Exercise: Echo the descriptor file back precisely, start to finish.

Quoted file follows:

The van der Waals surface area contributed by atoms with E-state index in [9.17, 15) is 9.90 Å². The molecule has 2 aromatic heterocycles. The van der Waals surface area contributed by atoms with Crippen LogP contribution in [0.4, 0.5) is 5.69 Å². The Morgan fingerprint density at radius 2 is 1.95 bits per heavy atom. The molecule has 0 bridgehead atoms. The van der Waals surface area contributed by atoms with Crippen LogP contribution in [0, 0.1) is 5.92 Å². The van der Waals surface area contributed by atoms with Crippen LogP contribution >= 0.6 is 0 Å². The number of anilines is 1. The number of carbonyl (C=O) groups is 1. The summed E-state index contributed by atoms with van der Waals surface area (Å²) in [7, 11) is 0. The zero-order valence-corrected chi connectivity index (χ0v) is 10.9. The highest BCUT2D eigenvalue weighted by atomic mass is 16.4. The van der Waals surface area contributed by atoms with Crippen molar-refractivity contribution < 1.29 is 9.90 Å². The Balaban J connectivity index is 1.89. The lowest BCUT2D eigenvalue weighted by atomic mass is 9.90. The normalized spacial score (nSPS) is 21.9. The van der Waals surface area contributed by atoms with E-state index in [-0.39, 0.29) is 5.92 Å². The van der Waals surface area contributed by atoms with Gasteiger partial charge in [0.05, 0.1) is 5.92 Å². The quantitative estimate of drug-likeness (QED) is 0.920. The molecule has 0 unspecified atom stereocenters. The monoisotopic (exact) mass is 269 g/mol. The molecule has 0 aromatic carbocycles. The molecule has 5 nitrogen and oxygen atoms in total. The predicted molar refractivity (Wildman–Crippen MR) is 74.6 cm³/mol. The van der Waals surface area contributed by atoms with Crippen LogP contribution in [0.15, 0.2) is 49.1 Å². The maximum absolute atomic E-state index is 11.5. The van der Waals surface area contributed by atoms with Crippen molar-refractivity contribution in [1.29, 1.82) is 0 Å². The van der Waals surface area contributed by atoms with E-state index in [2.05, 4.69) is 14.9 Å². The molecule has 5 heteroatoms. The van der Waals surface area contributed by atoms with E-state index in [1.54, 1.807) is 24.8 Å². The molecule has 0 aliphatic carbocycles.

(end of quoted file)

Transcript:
The van der Waals surface area contributed by atoms with E-state index in [9.17, 15) is 9.90 Å². The molecule has 2 aromatic heterocycles. The van der Waals surface area contributed by atoms with Crippen LogP contribution in [0.4, 0.5) is 5.69 Å². The Morgan fingerprint density at radius 2 is 1.95 bits per heavy atom. The molecule has 0 bridgehead atoms. The van der Waals surface area contributed by atoms with Crippen LogP contribution in [0, 0.1) is 5.92 Å². The van der Waals surface area contributed by atoms with Crippen LogP contribution >= 0.6 is 0 Å². The number of anilines is 1. The number of carbonyl (C=O) groups is 1. The summed E-state index contributed by atoms with van der Waals surface area (Å²) in [7, 11) is 0. The zero-order valence-corrected chi connectivity index (χ0v) is 10.9. The highest BCUT2D eigenvalue weighted by atomic mass is 16.4. The van der Waals surface area contributed by atoms with Crippen molar-refractivity contribution < 1.29 is 9.90 Å². The Balaban J connectivity index is 1.89. The lowest BCUT2D eigenvalue weighted by atomic mass is 9.90. The normalized spacial score (nSPS) is 21.9. The van der Waals surface area contributed by atoms with E-state index in [-0.39, 0.29) is 5.92 Å². The van der Waals surface area contributed by atoms with Gasteiger partial charge in [0.05, 0.1) is 5.92 Å². The quantitative estimate of drug-likeness (QED) is 0.920. The molecule has 0 unspecified atom stereocenters. The monoisotopic (exact) mass is 269 g/mol. The molecule has 0 aromatic carbocycles. The molecule has 5 nitrogen and oxygen atoms in total. The predicted molar refractivity (Wildman–Crippen MR) is 74.6 cm³/mol. The van der Waals surface area contributed by atoms with Crippen LogP contribution in [0.15, 0.2) is 49.1 Å². The maximum absolute atomic E-state index is 11.5. The van der Waals surface area contributed by atoms with Crippen molar-refractivity contribution in [1.29, 1.82) is 0 Å². The van der Waals surface area contributed by atoms with E-state index in [2.05, 4.69) is 14.9 Å². The molecule has 5 heteroatoms. The van der Waals surface area contributed by atoms with E-state index in [1.54, 1.807) is 24.8 Å². The molecule has 0 aliphatic carbocycles.